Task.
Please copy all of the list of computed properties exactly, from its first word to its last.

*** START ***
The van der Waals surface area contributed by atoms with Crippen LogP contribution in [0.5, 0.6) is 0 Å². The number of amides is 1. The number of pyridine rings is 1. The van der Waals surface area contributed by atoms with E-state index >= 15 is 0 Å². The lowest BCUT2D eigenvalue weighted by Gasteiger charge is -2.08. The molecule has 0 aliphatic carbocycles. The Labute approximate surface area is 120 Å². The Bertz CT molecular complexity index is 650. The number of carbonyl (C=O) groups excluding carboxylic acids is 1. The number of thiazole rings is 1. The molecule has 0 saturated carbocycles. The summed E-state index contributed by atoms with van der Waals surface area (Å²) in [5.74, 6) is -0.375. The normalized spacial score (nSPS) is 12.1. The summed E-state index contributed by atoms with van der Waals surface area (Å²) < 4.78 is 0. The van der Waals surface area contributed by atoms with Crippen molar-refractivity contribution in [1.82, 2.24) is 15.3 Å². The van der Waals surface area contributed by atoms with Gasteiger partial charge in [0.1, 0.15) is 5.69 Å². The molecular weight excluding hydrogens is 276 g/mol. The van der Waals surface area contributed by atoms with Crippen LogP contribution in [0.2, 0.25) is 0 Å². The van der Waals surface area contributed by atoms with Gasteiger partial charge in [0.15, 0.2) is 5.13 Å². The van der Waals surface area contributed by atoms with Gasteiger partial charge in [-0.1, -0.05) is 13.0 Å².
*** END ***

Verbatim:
The van der Waals surface area contributed by atoms with Crippen LogP contribution in [0.5, 0.6) is 0 Å². The number of amides is 1. The number of pyridine rings is 1. The van der Waals surface area contributed by atoms with E-state index >= 15 is 0 Å². The lowest BCUT2D eigenvalue weighted by Gasteiger charge is -2.08. The molecule has 0 aliphatic carbocycles. The Labute approximate surface area is 120 Å². The Bertz CT molecular complexity index is 650. The number of carbonyl (C=O) groups excluding carboxylic acids is 1. The number of thiazole rings is 1. The molecule has 0 saturated carbocycles. The summed E-state index contributed by atoms with van der Waals surface area (Å²) in [5.74, 6) is -0.375. The normalized spacial score (nSPS) is 12.1. The summed E-state index contributed by atoms with van der Waals surface area (Å²) < 4.78 is 0. The van der Waals surface area contributed by atoms with Crippen molar-refractivity contribution in [1.82, 2.24) is 15.3 Å². The van der Waals surface area contributed by atoms with Gasteiger partial charge in [0.1, 0.15) is 5.69 Å². The molecular weight excluding hydrogens is 276 g/mol. The van der Waals surface area contributed by atoms with Crippen LogP contribution in [0.2, 0.25) is 0 Å². The van der Waals surface area contributed by atoms with Gasteiger partial charge in [0.15, 0.2) is 5.13 Å². The van der Waals surface area contributed by atoms with Gasteiger partial charge in [-0.1, -0.05) is 13.0 Å².